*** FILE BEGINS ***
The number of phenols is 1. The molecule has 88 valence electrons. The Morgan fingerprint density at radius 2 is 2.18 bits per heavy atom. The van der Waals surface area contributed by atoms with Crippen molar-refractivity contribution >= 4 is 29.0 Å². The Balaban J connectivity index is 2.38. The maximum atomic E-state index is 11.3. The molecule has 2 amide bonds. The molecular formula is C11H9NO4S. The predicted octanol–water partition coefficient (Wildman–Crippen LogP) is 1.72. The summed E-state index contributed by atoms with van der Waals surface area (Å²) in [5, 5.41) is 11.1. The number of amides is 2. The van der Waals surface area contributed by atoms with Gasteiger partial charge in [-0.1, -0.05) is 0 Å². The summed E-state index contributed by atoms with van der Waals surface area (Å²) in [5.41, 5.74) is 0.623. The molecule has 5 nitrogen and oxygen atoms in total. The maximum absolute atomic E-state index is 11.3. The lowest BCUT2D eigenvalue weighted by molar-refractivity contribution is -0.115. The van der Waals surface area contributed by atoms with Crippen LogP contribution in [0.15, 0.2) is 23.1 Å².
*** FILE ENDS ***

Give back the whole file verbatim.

The number of phenols is 1. The molecule has 88 valence electrons. The Morgan fingerprint density at radius 2 is 2.18 bits per heavy atom. The van der Waals surface area contributed by atoms with Crippen molar-refractivity contribution >= 4 is 29.0 Å². The Balaban J connectivity index is 2.38. The maximum atomic E-state index is 11.3. The molecule has 2 amide bonds. The molecular formula is C11H9NO4S. The predicted octanol–water partition coefficient (Wildman–Crippen LogP) is 1.72. The summed E-state index contributed by atoms with van der Waals surface area (Å²) in [5, 5.41) is 11.1. The number of amides is 2. The van der Waals surface area contributed by atoms with Gasteiger partial charge in [-0.1, -0.05) is 0 Å². The summed E-state index contributed by atoms with van der Waals surface area (Å²) in [5.41, 5.74) is 0.623. The molecule has 5 nitrogen and oxygen atoms in total. The maximum absolute atomic E-state index is 11.3. The lowest BCUT2D eigenvalue weighted by molar-refractivity contribution is -0.115. The van der Waals surface area contributed by atoms with Crippen LogP contribution in [0.15, 0.2) is 23.1 Å².